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Mobile technology. Digital innovations. Social Commerce. These and many other trends are constantly being changed and being updated with new solutions, services and strategies. Retail TouchPoints editors stay on top of the latest activities and announcements, and bring you fresh perspectives on the hottest trends affecting the marketplace. Check back regularly for the latest new perspectives.

Exclusive Chris Walton Q&A: 4 Technologies That Target Retail Pain Points

During his 20 years in retail, Chris Walton has grown adept at combining a long-term, high-level view with a sharp focus on everyday practical business realities. As Vice President of Merchandising for Home Furnishings at Target.com, he oversaw Target’s first integrated store and digital merchandising and product development teams. Then he led Target’s Store of the Future initiative, eventually managing a team of 30+ people and a multi-million-dollar budget. Now Walton shares the insights he’s gleaned as CEO of the Third Haus retail tech lab and the Omni Talk blog, and he will be speaking at Retail TouchPoints Live! @RetailX in Chicago, June 25-26.

#RIC19 Showcases Innovative Technology Solutions

The 20 sponsors of the 2019 Retail Innovation Conference offer services and solutions designed to address retailers’ biggest current challenges, including: enhancing loyalty via customer engagement; leveraging bots and social messaging to improve CX; migrating technology smoothly and cost-effectively to the cloud; and creating more compelling, immersive store environments. Following is a roundup of the sponsors’ offerings, organized into four categories: Analytics/Data Management; Marketing And Loyalty; Retail Operations; and Store Operations.

Exclusive Q&A: ‘No Longer Sufficient’ To Market To An Anonymous Customer Base

Despite their name, customer loyalty programs are not really about instilling loyalty. A more accurate name might be customer data-gathering mechanisms (really rolls off the tongue, doesn’t it?). It may not sound pretty, but loyalty — meaning more shopper visits and increased spend — are essentially happy by-products of a successful program, not its primary goal. One of the first retailers to recognize the value of gathering customer data that could be tied to individual shopper activity was Tesco. Today, retailers can access multiple sources of customer data, from online activity and social networks to smartphone tracking. However, back in the 1990s when the Tesco Clubcard was born, the state-of-the-art method for data gathering was a loyalty program, or a loyalty scheme as they are called in the UK.

#RIC19: What Next-Gen Retail CEOs Can Learn From Macy’s Innovation Formula

Top photo: 3DEN space in Hudson Yards Right photo: Parinda Muley, VP of Innovation and Business Development at Macy's The 2019 Retail Innovation Conference featured an intriguing duality within today’s retail landscape, showcasing new companies that have been setting up unconventional physical spaces alongside traditional retailers doing everything they can to bring their brick-and-mortar experiences up to speed. Two sessions captured this dynamic perfectly: the closing panel moderated by b8ta CEO Vibhu Norby, and a presentation from Parinda Muley, VP of Innovation and Business Development at Macy’s. The event’s closing panel discussion, titled: CEO Exchange: New Ways to Succeed In Physical Retail, featured CEOs of three growing startup businesses (3DEN, Batch and Iris Nova) sharing the stories of their Hudson Yards locations and revealing how they have carved out their experiences. Muley’s presentation highlighted four key ingredients that the department store has adopted to change its formula: 1. Ensure top leadership, engagement and support; 2. Build a dedicated team; 3. Create a balance of tradition and disruption; and 4. Understand customer behavior.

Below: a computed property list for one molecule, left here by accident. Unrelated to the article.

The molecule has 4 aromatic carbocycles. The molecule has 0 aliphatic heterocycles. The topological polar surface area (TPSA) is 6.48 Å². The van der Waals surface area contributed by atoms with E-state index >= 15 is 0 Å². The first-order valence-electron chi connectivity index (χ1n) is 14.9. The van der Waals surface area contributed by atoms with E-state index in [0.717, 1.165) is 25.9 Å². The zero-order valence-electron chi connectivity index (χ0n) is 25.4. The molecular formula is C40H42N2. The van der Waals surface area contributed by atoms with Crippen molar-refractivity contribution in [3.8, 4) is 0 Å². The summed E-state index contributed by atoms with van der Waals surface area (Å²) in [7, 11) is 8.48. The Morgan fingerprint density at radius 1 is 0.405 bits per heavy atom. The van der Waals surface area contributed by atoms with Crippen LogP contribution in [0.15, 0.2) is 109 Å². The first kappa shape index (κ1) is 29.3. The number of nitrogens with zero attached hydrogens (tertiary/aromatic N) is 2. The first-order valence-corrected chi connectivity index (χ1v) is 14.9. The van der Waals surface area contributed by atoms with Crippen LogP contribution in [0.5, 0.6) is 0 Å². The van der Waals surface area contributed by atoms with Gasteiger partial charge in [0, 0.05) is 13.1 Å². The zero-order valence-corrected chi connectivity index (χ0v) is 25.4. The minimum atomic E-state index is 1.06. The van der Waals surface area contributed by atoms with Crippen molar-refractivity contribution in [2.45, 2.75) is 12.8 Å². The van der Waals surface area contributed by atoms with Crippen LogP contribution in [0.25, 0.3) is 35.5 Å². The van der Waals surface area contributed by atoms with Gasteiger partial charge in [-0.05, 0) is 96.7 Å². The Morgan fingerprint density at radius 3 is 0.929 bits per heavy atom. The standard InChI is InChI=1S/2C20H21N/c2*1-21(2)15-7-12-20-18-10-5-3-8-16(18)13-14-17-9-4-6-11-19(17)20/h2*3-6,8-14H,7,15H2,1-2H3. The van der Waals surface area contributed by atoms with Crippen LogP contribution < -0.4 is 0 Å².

#RIC19: Income Shapes Millennials’ Behavior More Than Age

Kasey Lobaugh, Deloitte It’s a convenient form of demographic shorthand to lump together all Millennials as a single coherent customer segment, but retailers would do better to focus on how much money these shoppers have versus how old they are, according to new research from Deloitte. “Millennials are a generational cohort but they are not a behavioral one,” said Kasey Lobaugh, Principal and Chief Retail Innovation Officer at Deloitte. “People behave more like their income than they do their age.” Lobaugh led a panel discussion, titled: The Consumer Is Changing, But Perhaps Not How You Think at the 2019 Retail Innovation Conference. He began with a preview of Deloitte research that applied an economic and behavioral lens to Millennials, and to shoppers in general. “The ‘noise’ in the industry is that customers are not spending on products in favor of services and experiences, that they are no longer loyal, and that they are time-starved,” said Lobaugh. While these descriptions may fit high-income Millennials in urban areas, “there are a whole bunch of consumers that are different from the Millennials living in New York City,” he noted.